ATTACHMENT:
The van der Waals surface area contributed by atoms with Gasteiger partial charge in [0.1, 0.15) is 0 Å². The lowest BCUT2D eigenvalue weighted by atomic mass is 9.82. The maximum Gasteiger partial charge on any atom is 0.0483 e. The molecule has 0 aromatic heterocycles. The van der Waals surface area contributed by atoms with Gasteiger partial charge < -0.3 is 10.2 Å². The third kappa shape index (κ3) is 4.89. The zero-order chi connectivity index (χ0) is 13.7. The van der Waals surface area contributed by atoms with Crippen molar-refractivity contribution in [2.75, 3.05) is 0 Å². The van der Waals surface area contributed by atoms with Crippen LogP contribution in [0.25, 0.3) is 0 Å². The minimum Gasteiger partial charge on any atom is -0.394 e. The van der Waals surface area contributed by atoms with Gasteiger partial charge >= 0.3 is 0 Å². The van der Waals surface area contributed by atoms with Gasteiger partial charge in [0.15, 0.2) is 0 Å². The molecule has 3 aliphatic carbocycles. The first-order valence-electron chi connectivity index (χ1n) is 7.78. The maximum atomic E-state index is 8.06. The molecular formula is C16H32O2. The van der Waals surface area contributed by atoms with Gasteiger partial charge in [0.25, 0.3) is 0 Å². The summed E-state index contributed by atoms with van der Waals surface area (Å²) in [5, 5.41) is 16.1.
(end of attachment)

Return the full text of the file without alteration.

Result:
The van der Waals surface area contributed by atoms with Gasteiger partial charge in [0.1, 0.15) is 0 Å². The lowest BCUT2D eigenvalue weighted by atomic mass is 9.82. The maximum Gasteiger partial charge on any atom is 0.0483 e. The molecule has 0 aromatic heterocycles. The van der Waals surface area contributed by atoms with Gasteiger partial charge < -0.3 is 10.2 Å². The third kappa shape index (κ3) is 4.89. The zero-order chi connectivity index (χ0) is 13.7. The van der Waals surface area contributed by atoms with Crippen molar-refractivity contribution in [2.75, 3.05) is 0 Å². The van der Waals surface area contributed by atoms with Crippen LogP contribution in [0.25, 0.3) is 0 Å². The minimum Gasteiger partial charge on any atom is -0.394 e. The van der Waals surface area contributed by atoms with Gasteiger partial charge >= 0.3 is 0 Å². The van der Waals surface area contributed by atoms with Gasteiger partial charge in [0.15, 0.2) is 0 Å². The molecule has 3 aliphatic carbocycles. The first-order valence-electron chi connectivity index (χ1n) is 7.78. The maximum atomic E-state index is 8.06. The molecular formula is C16H32O2. The van der Waals surface area contributed by atoms with Gasteiger partial charge in [0.25, 0.3) is 0 Å². The summed E-state index contributed by atoms with van der Waals surface area (Å²) in [5, 5.41) is 16.1.